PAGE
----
New details emerged Friday about Amtrak’s plan to take some Penn Station tracks out of service this summer to perform infrastructure upgrades on the LIRR’s aging and overstressed Manhattan terminal.
A panel of executives from Amtrak, which owns and operates Penn Station, testified before the New Jersey State Senate Legislative Oversight Committee in Trenton on Friday. The hearing came a day after Amtrak announced a multistep plan to address some of the problems at Penn, through which 600,000 customers travel each day — nearly half of them on the Long Island Rail Road.
Amtrak president and CEO Charles “Wick” Moorman declined to provide many specifics about the agency’s plan to take some of Penn’s 21 tracks out of service for prolonged periods during the summer months to perform upgrades on the western part of the station’s tracks. He did say that he expected the project would entail “two-to-three significant [track] outages” during weekday periods and that the bulk of the work would be completed by around Labor Day.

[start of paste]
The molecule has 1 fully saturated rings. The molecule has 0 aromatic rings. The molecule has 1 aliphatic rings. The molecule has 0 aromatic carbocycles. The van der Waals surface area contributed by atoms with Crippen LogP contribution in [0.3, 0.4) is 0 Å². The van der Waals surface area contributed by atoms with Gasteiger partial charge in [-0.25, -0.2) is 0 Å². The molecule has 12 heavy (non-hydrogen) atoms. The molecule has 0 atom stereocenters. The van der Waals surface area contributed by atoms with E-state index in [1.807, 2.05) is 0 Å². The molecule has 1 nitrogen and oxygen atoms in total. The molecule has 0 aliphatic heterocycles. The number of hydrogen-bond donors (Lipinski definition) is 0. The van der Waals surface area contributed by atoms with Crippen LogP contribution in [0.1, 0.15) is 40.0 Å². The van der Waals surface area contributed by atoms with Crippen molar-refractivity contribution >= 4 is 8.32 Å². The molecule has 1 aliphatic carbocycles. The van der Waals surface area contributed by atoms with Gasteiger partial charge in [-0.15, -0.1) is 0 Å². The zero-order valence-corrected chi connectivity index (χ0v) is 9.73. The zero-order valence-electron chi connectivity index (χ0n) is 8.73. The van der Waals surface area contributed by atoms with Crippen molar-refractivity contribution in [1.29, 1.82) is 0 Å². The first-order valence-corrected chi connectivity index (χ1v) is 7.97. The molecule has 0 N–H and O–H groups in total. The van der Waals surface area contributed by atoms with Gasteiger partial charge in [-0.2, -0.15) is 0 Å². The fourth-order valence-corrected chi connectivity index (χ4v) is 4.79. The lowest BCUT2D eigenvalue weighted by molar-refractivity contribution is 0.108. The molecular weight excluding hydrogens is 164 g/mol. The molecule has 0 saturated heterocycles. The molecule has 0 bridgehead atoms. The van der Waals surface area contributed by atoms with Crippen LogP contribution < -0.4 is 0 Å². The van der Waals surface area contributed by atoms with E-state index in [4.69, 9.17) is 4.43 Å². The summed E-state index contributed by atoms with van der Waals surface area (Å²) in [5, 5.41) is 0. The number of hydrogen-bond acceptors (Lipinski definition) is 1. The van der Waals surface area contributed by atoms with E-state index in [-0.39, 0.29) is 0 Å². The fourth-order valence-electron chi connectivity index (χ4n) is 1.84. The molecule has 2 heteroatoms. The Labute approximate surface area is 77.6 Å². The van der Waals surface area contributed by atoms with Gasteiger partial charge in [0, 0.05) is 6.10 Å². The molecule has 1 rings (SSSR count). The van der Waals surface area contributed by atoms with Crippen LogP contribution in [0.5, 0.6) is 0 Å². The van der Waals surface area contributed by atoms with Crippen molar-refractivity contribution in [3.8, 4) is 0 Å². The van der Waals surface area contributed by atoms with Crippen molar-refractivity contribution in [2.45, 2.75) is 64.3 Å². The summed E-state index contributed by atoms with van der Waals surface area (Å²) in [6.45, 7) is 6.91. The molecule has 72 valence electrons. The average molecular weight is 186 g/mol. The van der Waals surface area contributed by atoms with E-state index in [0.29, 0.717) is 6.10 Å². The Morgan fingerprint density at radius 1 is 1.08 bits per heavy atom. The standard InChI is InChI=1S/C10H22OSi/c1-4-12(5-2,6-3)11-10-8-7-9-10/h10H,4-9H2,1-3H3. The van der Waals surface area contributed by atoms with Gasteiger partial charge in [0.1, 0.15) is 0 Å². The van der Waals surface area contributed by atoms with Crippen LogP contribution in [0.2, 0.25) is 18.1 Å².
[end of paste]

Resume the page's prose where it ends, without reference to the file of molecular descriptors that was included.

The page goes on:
“There may be different numbers of tracks closed at different times of the day. We have to work through that,” Moorman said. “Obviously our goal is to have the least number of tracks closed that we possibly can during the two peaks.”
Moorman said Amtrak would meet with officials from the LIRR and NJ Transit over the next week to work out details of the project and its effect on rail customers. Information will be released to the public early in the week after that.
The project follows a string of major service disruptions originating at Penn in recent weeks, including two train derailments in 10 days.
Meanwhile, Assemb. Jeffrey Dinowitz (D-Bronx), chairman of the Assembly Committee on Corporations, Authorities and Commissions, said Friday that he intended to hold a hearing next month to discuss the recent problems at Penn Station and their impact on the LIRR.
Dinowitz was responding to a letter sent to him by Sen. Todd Kaminsky (D-Long Beach) calling for both houses of New York’s State Legislature to hold an “emergency, joint hearing” that would include Amtrak representatives. “In light of serious issues surrounding Penn Station . . . and its failing infrastructure, Long Island commuters have faced unprecedented hardship that must be addressed,” Kaminsky wrote.